The raging African swine fever that has already seen hundreds of thousands of China’s pigs culled shows no sign of abating with dry bulk supply chains facing changing global trading patterns on the back of the deadly disease that is now spreading across other parts of the globe.
Latest data shows that China’s hog herds, the world’s biggest, shrank the most in June in at least a year, plunging 26% from a year earlier, the largest contraction since the country first reported an outbreak of the virus in August last year.
A report released earlier this month by the Organisation for Economic Co-operation and Development (OECD) and the United Nations’ Food and Agriculture Organization (FAO) forecast a 5% fall in Chinese pork output this year, while pork imports were forecast to rise to almost 2m tonnes from an average 1.6m tonnes per year in 2016-2018, potentially good news for those in the reefer trades. Other analysts have predicted a fast more steep drop in Chinese pork output this year.
Dutch lender Rabobank has forecast the Chinese swine herd will decline between 20% and 30% in 2019 from the previous year.
Noel White, the boss of Tyson Foods, America’s largest meat-packing firm, said in Maythat in his 39 years in the business he had “never seen an event that has the potential to change global protein production and consumption patterns” as much as China’s epidemic of African swine fever.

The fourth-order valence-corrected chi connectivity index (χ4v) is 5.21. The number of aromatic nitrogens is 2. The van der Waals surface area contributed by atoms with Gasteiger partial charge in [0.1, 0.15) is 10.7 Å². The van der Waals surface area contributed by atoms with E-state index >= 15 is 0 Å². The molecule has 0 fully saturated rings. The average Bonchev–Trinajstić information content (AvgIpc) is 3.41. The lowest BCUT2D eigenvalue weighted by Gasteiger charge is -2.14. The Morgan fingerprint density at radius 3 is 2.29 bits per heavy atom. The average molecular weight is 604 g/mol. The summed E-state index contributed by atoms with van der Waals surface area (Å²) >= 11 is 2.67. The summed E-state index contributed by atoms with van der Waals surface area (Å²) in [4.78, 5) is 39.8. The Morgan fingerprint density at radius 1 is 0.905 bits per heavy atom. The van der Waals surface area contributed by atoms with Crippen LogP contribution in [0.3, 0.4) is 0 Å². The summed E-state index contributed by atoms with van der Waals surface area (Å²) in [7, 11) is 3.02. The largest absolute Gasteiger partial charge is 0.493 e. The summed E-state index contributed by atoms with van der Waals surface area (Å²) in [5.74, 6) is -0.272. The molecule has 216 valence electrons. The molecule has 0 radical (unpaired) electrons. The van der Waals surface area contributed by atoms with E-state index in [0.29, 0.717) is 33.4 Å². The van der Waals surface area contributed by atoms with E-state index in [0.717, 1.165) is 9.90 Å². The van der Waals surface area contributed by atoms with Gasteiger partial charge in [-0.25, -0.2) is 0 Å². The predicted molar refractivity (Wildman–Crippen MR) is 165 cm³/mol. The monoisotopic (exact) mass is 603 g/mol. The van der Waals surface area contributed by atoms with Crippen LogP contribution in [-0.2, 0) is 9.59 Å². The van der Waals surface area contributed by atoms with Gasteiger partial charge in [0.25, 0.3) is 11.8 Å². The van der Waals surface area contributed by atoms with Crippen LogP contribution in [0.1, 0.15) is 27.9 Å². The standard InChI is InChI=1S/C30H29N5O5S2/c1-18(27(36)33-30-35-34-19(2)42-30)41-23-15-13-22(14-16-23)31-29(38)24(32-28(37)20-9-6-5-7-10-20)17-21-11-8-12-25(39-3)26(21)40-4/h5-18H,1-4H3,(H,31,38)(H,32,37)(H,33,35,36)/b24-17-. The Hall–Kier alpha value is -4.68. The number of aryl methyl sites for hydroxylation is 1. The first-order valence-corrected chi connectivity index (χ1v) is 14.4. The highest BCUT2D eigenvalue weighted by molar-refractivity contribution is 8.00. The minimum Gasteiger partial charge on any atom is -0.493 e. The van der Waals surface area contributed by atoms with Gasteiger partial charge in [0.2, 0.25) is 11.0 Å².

China has 56% of the world’s pigs, according to data provider Statista.
“From a dry bulk shipping perspective, this is a significant amount of lost soya bean tonne-miles, mainly from Brazil and the US. On the other hand, reefer containers may benefit from increased imports of pork to make up for the lost domestic production at an unchanged level of consumption,” BIMCO said in a recent report.
A recent report by the United States Department of Agriculture (USDA) estimated China’s soybean imports are estimated to fall to 84m tons in marketing year 18/19 and 83m tonnes in 19/20, compared to 94.1m tonnes in 17/18. Meanwhile, China’s rapeseed imports from Canada are expected to fall by almost 40% during the second half of 18/19 compared to the same period in the previous year, due to reported phytosanitary concerns.
Agribusiness giant Cargill has closed several animal-feed mills in China in recent months.
“This is not a six-month trend for China to recover,” Chuck Warta, president of Cargill’s animal nutrition and pre-mix business, said in an interview with Reuters earlier this month. “This is a 24-month, 36-month kind of resetting of the world’s population of animals.”
Warta said most of the shuttered facilities will not be re-opened even if China gets the disease under control.Click here to see more...